During a May 20 press conference (above), Premier Andrew Fahie defended a bill that will allow legislators to continue receiving their full salary for two to four years after they leave office. Last week, the bill became law. (File photo: SCREENSHOT)

Legislators will continue to receive their full salary for at least two years after they leave office under a new law that they passed in May and Governor John Rankin green-lighted last week.

The Retiring Allowances (Legislative Service) (Amendment) Act 2021 stipulates that lawmakers who serve one or two full terms will be paid two years’ salary upon leaving office; those who serve three or four full consecutive terms will get three years’ salary; and those who serve five or more terms will receive four years’ salary.

The act, which was Gazetted on June 22 defines “salary” as the maximum amount they were paid while serving, including all allowances or emoluments.

The post-term salary comes in addition to a retirement allowance currently provided for life to any former legislator age 50 and over who has served at least five years. Under the original 1980 law, that monthly allowance is calculated as two-thirds of the maximum monthly salary paid to them while they served.

Passed in one sitting

Legislators suspended their usual rules in April in order to expedite the Retiring Allowances bill through the HOA in one sitting. When introducing it on April 29, Premier Andrew Fahie claimed that it had been prompted by retired legislators who had complained about “anomalies” with how their retirement packages were tabulated.

Legislators didn’t debate the bill at length before they passed it unanimously on May 6, but Mr. Fahie defended it during a press conference on May 20 by arguing that legislators’ salaries are too low.

“The basic salary for all elected officials is $36,000. That is for a junior person in government’s salary,” the premier said at the time. “What allows elected officials to have a little more money is when you tack on some of the allowances.

“The allowances are taxed and so is your regular salary. When you retire, you aren’t allowed to take allowances: just the salary.”

Pressed by the media to provide full salary figures for ministers, the premier said they make “roughly double” the $36,000 base salary that he mentioned.

Allowances

In fact, allowances make up more of HOA members’ takehome pay than their salaries.

In 2009, HOA members voted themselves a $24,000 housing allowance (which did not apply to the premier, who already had one totalling more than $45,000) and added more than $5,000 to their entertainment allowance.

These adjustments brought non-ministers’ total pre-tax income to nearly $83,000.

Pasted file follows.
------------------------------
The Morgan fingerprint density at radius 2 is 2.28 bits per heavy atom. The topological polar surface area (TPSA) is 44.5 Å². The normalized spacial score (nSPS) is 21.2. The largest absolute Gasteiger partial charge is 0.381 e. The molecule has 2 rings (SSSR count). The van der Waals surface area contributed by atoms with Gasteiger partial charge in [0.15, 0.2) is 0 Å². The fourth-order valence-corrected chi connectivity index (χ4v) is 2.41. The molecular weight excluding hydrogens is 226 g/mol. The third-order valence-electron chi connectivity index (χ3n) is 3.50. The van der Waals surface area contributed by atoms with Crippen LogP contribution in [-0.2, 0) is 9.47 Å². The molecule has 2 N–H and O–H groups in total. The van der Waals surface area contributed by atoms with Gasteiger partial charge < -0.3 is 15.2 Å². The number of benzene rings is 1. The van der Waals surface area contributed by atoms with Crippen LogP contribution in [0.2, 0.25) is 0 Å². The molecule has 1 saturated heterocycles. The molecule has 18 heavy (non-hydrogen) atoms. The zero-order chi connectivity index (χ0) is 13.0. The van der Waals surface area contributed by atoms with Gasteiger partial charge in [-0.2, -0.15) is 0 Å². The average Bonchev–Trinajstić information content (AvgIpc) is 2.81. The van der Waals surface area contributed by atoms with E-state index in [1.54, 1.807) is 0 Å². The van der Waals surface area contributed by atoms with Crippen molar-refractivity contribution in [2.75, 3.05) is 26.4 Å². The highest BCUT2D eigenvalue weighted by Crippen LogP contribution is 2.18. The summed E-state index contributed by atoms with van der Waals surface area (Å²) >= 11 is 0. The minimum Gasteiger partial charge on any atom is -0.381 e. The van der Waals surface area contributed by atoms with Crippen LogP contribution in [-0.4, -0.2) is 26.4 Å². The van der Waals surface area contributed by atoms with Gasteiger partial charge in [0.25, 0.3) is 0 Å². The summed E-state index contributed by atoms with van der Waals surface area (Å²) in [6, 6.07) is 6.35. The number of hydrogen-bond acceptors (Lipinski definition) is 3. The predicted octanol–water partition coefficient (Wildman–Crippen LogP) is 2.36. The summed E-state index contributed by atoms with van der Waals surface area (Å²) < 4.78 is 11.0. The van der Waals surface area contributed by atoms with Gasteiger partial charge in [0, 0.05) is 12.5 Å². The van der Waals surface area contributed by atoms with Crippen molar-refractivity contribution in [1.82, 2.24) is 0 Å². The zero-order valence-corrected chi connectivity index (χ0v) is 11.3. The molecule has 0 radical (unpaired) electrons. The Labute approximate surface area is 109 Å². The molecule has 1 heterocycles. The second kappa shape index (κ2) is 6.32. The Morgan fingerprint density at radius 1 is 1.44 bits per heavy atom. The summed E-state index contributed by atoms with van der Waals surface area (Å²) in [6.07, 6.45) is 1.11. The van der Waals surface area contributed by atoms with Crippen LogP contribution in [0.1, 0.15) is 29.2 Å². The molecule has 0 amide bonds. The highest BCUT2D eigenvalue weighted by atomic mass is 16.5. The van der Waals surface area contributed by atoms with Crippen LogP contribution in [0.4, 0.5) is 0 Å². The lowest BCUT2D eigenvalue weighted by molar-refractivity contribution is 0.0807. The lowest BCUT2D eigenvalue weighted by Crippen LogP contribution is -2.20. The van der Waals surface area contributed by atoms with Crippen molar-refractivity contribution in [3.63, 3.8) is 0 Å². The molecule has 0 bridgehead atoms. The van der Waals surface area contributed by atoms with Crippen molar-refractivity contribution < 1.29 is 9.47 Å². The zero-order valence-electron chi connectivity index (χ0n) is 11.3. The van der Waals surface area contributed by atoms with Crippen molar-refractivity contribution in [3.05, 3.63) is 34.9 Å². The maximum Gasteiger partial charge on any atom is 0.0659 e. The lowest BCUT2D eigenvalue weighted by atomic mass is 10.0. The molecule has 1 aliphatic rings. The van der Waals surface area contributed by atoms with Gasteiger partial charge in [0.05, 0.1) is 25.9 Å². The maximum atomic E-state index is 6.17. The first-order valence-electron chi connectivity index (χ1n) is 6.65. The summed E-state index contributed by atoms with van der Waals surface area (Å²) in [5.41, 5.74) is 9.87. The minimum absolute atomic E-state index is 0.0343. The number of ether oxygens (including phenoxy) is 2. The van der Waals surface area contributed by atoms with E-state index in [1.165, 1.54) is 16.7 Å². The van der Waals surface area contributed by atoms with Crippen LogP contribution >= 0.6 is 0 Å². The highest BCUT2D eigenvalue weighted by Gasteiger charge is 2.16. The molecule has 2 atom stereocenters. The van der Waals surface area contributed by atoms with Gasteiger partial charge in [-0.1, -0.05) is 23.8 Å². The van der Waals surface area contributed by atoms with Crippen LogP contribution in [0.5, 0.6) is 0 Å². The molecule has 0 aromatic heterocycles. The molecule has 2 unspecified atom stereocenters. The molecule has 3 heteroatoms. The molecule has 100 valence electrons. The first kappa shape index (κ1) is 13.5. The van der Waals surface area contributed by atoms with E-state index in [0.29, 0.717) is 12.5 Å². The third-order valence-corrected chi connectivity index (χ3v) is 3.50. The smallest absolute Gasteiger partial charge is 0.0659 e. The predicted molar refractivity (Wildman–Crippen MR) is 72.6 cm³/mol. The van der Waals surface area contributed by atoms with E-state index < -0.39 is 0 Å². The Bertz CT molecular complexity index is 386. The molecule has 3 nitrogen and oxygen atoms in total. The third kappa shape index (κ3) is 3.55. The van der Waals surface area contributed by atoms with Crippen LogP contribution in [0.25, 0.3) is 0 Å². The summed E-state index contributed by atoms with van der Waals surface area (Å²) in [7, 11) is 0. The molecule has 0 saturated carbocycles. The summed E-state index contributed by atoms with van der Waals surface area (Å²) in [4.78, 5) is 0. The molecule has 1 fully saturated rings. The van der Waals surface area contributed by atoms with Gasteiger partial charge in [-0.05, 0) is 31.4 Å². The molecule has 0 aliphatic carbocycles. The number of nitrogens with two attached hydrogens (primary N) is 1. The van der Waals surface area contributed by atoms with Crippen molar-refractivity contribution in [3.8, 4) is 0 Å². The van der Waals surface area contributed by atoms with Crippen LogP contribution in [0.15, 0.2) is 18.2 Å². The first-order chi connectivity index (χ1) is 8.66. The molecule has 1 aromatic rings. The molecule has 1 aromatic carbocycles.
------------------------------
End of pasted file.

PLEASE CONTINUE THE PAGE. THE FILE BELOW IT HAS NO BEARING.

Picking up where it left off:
Ministers’ was bumped up to about $111,000, with the deputy premier at $116,480 and the premier at $148,944.

‘Worse off’?

Nevertheless, Mr. Fahie said at the May 20 press conference that he’s seen retired legislators “worse off ” than they were before they were elected to office.

The premier also denied that the bill is about seeking a salary increase for legislators, noting that it would not cost taxpayers immediately.

Clarifying the retiring allowances, he added, was an issue that “has been outstanding for over 30 years.”

“Previous governments had the responsibility to settle this matter once and for all,” he said, referring to the issue as a “hot potato” passed from one government to the next.

Public officers

At the May 20 press conference, the premier added that government plans to review compensation packages for public officers as well.

“Your government has taken up the review of the compensation packages for all our public officers,” he said. “But that is not a legislative amendment. That requires more. So together with the Deputy Governor’s Office, your current government is addressing the remuneration for public officers by making sure that we do a job reclassification as well as salary revision.”

Mr. Fahie said teachers, police officers, customs officers and others have been complaining that they’re not earning enough.

He asked that they give his government more time to solve problems that have been in the making for years.

Judges’ benefits

The HOA, he noted at the time, also had voted recently to update benefits packages for judges.

The resulting law — the Eastern Caribbean Supreme Court ( Judicial Officers’ Pension) Act, 2021, which was also introduced on April 29 and passed without amendment on May 6 — also received the governor’s assent last week.


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